Development of a Low-Literacy "Rx for Physical Activity" for ...

Development of a Low-Literacy "Rx for Physical Activity" for ...

Development of a Low-Literacy Rx for Physical Activity for a Rural Community Health Center Linda S. Gottfredson, PhD School of Education University of Delaware Kathy Stroh, MS, RD, CDE Diabetes Prevention & Control Program Delaware Division of Public Health Presented at the 2009 Diabetes Translation Conference Long Beach, CA, April 24, 2009 Setting: Rural county in DE Served by La Red Health Center (FQHC) Seaford Georgetown (La Red FQHC)

Millsboro Site: 3 towns hi % Hispanic many illiterate much obesity, prediabetes Partners University of Delaware, School of Education Delaware Diabetes Prevention & Control Program (DCPC) Federally Qualified Health Center (FQHC)La Red La Red Health Center Serves most rural county (Sussex) FQHC since 2004 Patient population

80% minority (mostly Hispanic) 50% live at or below 200% of Federal Poverty Level 250 active patients with diabetes Aim Develop simple physical activity tools For clinic staff to use, To aid patients with pre-diabetes or diabetes, And accessible to patients with low literacy (low literacy = poor reading, learning, reasoning skills) 2 projects Rx for physical activity Rx for walking with pedometer Rx for Physical Activity: Four Guiding Questions 1. What activity resources are available?

Safe Low/no cost Close & accessible 2. What resources will patients actually use? Rx is comprehensible with low literacy (simple maps with icons) Activities fit into family/cultural life (soccer games)enhance, not burden Activities provided/reinforced by community organizations (churches, major employers) 3. What tools will staff actually use? Supports Chronic Care Model (Self-Management)

Fast (90 seconds) Easy (scripts for staff, materials to give patients) 4. How well did Rx work? Record of Rx given Follow-up of patients Exemplar Activity: Walking routes on main UD campus Miles: 1.0 1.25 1.5 3.0 Great idea but has really big problem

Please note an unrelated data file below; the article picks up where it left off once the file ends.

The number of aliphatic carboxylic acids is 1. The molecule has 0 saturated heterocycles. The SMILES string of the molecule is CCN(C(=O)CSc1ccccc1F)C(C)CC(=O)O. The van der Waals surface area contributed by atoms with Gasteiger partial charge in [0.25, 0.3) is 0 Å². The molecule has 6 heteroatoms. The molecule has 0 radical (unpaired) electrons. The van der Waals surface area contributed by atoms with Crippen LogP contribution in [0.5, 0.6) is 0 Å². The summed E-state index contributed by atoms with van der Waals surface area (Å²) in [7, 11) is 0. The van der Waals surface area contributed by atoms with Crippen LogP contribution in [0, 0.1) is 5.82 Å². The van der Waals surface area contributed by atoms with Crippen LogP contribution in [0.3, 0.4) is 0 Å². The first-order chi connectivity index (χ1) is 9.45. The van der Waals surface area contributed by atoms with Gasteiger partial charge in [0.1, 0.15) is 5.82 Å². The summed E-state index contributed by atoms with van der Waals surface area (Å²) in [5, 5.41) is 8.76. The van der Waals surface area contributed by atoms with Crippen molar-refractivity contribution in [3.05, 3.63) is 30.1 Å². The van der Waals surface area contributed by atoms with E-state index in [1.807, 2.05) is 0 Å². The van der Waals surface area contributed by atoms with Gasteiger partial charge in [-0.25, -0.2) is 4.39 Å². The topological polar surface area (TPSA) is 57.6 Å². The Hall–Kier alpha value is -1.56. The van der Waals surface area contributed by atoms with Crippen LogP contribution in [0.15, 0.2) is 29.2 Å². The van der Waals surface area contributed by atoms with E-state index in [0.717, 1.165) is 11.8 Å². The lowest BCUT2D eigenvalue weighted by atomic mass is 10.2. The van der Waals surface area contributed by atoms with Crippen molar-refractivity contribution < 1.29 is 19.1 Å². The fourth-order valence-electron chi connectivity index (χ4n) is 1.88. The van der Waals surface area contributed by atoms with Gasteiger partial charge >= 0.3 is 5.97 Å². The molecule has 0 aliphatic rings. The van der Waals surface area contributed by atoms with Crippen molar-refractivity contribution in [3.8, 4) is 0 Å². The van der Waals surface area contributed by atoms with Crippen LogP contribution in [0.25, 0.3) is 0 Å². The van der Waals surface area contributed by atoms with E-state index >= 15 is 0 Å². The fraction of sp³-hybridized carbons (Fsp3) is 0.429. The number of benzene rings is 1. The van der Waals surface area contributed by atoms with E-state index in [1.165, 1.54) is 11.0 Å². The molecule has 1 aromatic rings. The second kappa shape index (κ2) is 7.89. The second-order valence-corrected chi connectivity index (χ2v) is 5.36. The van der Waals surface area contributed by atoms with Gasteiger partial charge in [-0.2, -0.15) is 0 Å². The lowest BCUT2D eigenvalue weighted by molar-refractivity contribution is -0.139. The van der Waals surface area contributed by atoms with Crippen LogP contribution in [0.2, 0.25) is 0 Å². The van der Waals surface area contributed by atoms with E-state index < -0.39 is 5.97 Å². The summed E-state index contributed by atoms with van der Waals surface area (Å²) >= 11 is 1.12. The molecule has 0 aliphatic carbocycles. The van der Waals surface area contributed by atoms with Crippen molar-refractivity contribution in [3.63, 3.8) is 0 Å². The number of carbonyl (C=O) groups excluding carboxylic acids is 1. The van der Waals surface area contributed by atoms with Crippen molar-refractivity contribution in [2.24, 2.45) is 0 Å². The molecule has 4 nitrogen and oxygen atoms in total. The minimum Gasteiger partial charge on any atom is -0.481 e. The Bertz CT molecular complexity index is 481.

The Literacy Challenge 1. Patient must perform task using map 2. Using a map is inherently complex Highly abstract depiction of space Orientation is top-down Many patients cant read in any language Literacy Demands of Sample Daily Tasks (Tasks from NALS adult functional literacy test) Level <1 1 2

3 4 5 White 3 9 26 40 21 2

Black 12 22 41 22 3 * 22 5 * 16

3 * Hispanic 30 (half Over age 65 foreign-born) 19 F 15 27

29 U 33 Interpret phrase from long news article = mean F = foreign born U = US born Find shipping costs too State argument in long news article Total items on order form Find intersection on map Identify country in short article Sign name HALS LEVELS:

Below Level 1 175 HALS SCORES: % adults Level 1 7 Level 2 225 12 Level 3 275 27

Level 4 325 36 Level 5 375 17 500 1 Be mindful thateven simplest tasks can be difficult for some people ProcessEnvironmental Scan 3 locales scanned for: Safe, accessible walking routes In-town facilities (ball fields, YMCA, )

More distant sites (beach, state parks, ) Info gathered by: KS & LG interviewed local social service agencies met with La Red staff on patient needs/preferences/barriers toured locales, identified large employers located mapping resources :UD Applied Demography Center, Delaware DataMIL (states internet mapping service at datamil.delaware.gov) UD student assistant telephone, internet searches physically inspected 3 locales assessed walkability of streets